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Free swimming reduced after WG cut

CHANGES to the way free swimming is allocated across Carmarthenshire and Wales comes into force next month following a reduction in funding from the Welsh Government.

Cuts in the overall budget will affect the number of free sessions available at council-owned leisure centres across Wales including Llanelli, Ammanford, Carmarthen, Newcastle Emlyn and Llandovery Pool.

Carmarthenshire County Council is currently reviewing its timetables, along with Sport Wales which distribute the funding on behalf of the Welsh Government.

There still will be free sessions for young people every weekend with additional ones in the summer holidays. Pools will also be offering some free and possibly subsidised sessions for over 60s.

According to Sport Wales, young people and people over the age of 60 from areas of deprivation will be the priority under new national objectives.

Questioned about the cut in the Senedd by Plaid Cymru’s Rhun ap Iorwerth, First Minister Mark Drakeford said: “When the scheme was first introduced in 2004-05, over 800,000 swims took place by young people under the scheme. Last year, it had fallen to 126,000. And yet the number of swims by young people has gone up in Wales over that period. So, the idea that, by removing the scheme as it currently stands, it automatically leads to the unintended, and, as I see it, not to be realised consequences, doesn’t stand up to examination. More people under the age of 16 are swimming in Wales than ever before, and yet fewer and fewer and fewer of them were taking advantage of the free-swimming initiative.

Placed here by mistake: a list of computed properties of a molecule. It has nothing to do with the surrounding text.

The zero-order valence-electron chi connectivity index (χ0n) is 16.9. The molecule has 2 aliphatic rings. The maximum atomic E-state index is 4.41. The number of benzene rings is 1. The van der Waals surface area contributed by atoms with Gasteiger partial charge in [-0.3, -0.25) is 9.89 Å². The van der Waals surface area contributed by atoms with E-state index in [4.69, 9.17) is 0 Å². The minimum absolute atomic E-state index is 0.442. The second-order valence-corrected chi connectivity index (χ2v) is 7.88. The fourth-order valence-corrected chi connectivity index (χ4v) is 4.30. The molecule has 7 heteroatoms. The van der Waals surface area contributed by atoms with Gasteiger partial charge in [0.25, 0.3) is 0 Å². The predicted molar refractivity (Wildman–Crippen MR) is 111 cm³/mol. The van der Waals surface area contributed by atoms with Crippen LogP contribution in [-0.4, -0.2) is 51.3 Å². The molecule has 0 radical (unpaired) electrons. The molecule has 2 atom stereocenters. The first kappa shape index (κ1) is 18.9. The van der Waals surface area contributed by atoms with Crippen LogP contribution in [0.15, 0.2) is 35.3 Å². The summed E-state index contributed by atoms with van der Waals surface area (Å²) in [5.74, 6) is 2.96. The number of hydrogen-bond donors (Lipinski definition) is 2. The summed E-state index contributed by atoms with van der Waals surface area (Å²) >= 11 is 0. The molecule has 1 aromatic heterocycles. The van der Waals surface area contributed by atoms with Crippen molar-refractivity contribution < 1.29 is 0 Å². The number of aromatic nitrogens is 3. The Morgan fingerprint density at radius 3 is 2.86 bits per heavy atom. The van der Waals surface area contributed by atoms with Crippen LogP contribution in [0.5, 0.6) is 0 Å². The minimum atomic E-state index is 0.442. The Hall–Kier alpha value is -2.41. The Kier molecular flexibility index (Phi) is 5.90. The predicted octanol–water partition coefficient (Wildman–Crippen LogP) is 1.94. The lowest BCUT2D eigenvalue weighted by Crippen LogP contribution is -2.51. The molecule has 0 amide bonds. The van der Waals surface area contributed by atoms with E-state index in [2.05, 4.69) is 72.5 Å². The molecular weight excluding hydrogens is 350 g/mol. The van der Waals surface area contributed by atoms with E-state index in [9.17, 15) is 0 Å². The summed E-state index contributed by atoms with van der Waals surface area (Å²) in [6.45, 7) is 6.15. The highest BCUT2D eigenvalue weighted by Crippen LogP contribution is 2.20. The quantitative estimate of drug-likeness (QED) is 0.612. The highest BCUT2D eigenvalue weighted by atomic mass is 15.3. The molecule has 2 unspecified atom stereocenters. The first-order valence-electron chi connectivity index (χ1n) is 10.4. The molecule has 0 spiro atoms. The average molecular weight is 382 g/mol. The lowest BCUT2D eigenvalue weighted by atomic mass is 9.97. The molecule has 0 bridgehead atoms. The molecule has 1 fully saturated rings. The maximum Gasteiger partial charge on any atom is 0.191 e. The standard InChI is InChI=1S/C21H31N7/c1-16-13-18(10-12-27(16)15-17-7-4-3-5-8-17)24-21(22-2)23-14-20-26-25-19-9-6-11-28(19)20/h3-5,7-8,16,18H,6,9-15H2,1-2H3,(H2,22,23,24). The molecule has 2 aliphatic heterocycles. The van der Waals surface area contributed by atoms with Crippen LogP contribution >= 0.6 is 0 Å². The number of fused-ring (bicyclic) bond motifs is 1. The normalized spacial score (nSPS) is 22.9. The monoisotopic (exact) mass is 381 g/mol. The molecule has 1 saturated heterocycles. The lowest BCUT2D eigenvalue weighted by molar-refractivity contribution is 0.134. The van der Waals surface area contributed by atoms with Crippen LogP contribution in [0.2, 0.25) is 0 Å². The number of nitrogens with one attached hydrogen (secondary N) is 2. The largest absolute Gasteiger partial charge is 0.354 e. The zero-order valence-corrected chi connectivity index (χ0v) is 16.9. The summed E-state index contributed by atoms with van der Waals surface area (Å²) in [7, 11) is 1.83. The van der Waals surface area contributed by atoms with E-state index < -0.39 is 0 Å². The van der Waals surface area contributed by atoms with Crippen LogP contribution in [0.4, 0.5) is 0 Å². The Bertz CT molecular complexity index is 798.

“The money that is not being devoted by the sports council of Wales to this scheme is being spent by them instead of a series of healthy and active fund projects.

The revised free swimming initiative aims to attract people who face the most barriers in accessing a pool the chance to learn a life skill and to swim more frequently.”

The changes follow an independent review, commissioned by the Welsh Government after findings showed the current scheme was no longer fit for purpose. The report concluded that the current approach was not cost-effective, nor did it make the biggest contribution to increasing levels of activity. It noted that the number of young people benefiting from the scheme had been in significant decline since 2013-14.

The report also mentioned that only 6% of the target population of over 60s age group currently access the programme.

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Carmarthenshire County Council’s executive board member for leisure, tourism and culture, Cllr Peter Hughes-Griffiths said: “These nationwide changes are disappointing, however, we recognise the benefits that swimming can play as part of a healthy lifestyle and remain committed to providing free swim sessions. As a county, we are still delivering more swimming sessions than what is required nationally.”